Haiti’s embattled president Jovenel Moise is seeking to reactivate a deal with the International Monetary Fund to revive the weakest economy since the nation was devastated by an earthquake in 2010.
Speaking on the 10th anniversary of the disaster, Moise said he is seeking an agreement to end political deadlock and unblock the IMF deal, which was shelved in March after Haiti’s parliament dismissed the government.
The legislature has since rejected his choice for prime minister. During an October vote, lawmakers threw furniture and pushed and shoved each other. Meanwhile, protesters calling for Moise’s ouster unleashed social unrest the IMF described as “without precedent.” In a November review, the Fund estimated Haiti’s economy would contract about 1.2% in the 2019 fiscal year.
“The year 2020 cannot, in any way, be the same as 2019. There has to be permanent dialog,” Moise said in a phone interview from Port-au-Prince. “We are working to find a political agreement so that we can put in place a government of national unity.”
The IMF didn’t immediately reply to an email seeking comment.
Protests initially erupted in July 2018 against fuel price hikes and evolved into anti-government demonstrations over graft allegations, misuse of funds from a Venezuela oil aid program, high inflation and poor living conditions. Haiti is the poorest country in the Western Hemisphere with more than half of its 11 million citizens living on less than $2.41 per day, according to the World Bank.
Moise, who was sworn in to a five-year term in February 2017, said he’ll seek to calm social turmoil this year and ramp up rebuilding efforts. An IMF deal would also facilitate additional loans from the World Bank and the Inter-American Development Bank and help the country rebuild, he said.
The government has a history of swiftly sacking prime ministers ever since the role was created in the 1980s, with few making it a full two years in office. Lawmakers removed former Prime Minister Jean-Henry Ceant in March with a 93-6 no-confidence vote following protests. He served 185 days. The IMF suspended implementation of a $229 million, zero-interest, three-year loan after the move.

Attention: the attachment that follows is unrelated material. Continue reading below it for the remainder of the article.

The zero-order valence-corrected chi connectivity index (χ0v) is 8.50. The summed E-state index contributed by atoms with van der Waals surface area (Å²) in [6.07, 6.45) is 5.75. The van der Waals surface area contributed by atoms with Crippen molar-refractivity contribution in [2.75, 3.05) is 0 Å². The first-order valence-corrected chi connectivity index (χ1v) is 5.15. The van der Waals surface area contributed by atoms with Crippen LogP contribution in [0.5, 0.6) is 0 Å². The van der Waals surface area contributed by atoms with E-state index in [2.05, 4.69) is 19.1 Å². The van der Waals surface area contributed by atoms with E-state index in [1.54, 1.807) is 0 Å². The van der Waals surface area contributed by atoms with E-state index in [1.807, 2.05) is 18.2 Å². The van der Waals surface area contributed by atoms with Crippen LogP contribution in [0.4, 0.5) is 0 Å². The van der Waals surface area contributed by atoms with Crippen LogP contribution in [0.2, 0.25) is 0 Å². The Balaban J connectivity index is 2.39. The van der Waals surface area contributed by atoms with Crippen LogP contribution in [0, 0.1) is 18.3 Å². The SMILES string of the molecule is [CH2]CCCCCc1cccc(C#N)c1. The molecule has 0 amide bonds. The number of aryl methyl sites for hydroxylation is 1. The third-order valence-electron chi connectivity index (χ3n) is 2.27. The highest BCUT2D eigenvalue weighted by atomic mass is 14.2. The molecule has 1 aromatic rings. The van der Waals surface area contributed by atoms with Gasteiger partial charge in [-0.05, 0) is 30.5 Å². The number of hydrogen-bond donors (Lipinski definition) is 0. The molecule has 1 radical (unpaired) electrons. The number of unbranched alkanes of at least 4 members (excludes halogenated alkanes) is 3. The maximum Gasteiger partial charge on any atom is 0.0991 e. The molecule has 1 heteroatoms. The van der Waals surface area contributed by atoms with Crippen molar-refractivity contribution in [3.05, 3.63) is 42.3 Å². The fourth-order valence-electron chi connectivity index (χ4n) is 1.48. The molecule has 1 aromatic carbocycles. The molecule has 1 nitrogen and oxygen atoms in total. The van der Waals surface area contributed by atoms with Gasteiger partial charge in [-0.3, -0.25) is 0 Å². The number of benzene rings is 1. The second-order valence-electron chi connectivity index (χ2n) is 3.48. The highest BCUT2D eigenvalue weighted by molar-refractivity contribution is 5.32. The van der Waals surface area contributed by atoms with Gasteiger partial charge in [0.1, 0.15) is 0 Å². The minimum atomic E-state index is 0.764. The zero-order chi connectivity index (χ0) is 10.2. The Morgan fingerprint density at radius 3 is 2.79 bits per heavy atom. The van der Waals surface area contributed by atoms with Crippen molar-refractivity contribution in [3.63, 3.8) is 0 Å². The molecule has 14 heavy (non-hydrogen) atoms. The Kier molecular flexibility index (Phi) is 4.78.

The crisis hampered the government’s ability to boost revenues and enact economic reforms, Moise said. A deal with political opponents would help put the country back on track to growth and help the government fight tax fraud and evasion, he said.
“We need stability, we need solidarity and we have to live together so we can begin the necessary reforms,” Moise said.
The government unveiled designs on Sunday to rebuild the country’s National Palace, which was partly destroyed in the earthquake that killed some 220,000 people and left more than a million homeless, according to the United Nations. Moise said construction on the palace could begin this year.
The government is also pushing to finish building the finance ministry and an “administrative city” which will house government offices, he said.
Haiti’s capital Port-au-Prince, which was cluttered with tent cities for years following the quake, is still in need of social housing developments, Moise said, adding that schools that remain in areas prone to disaster must be relocated.
“I sincerely believe the beginning of this year to be a decisive beginning,” he said. Political and economic actors “will find good solutions to finally put the country on the path to development.”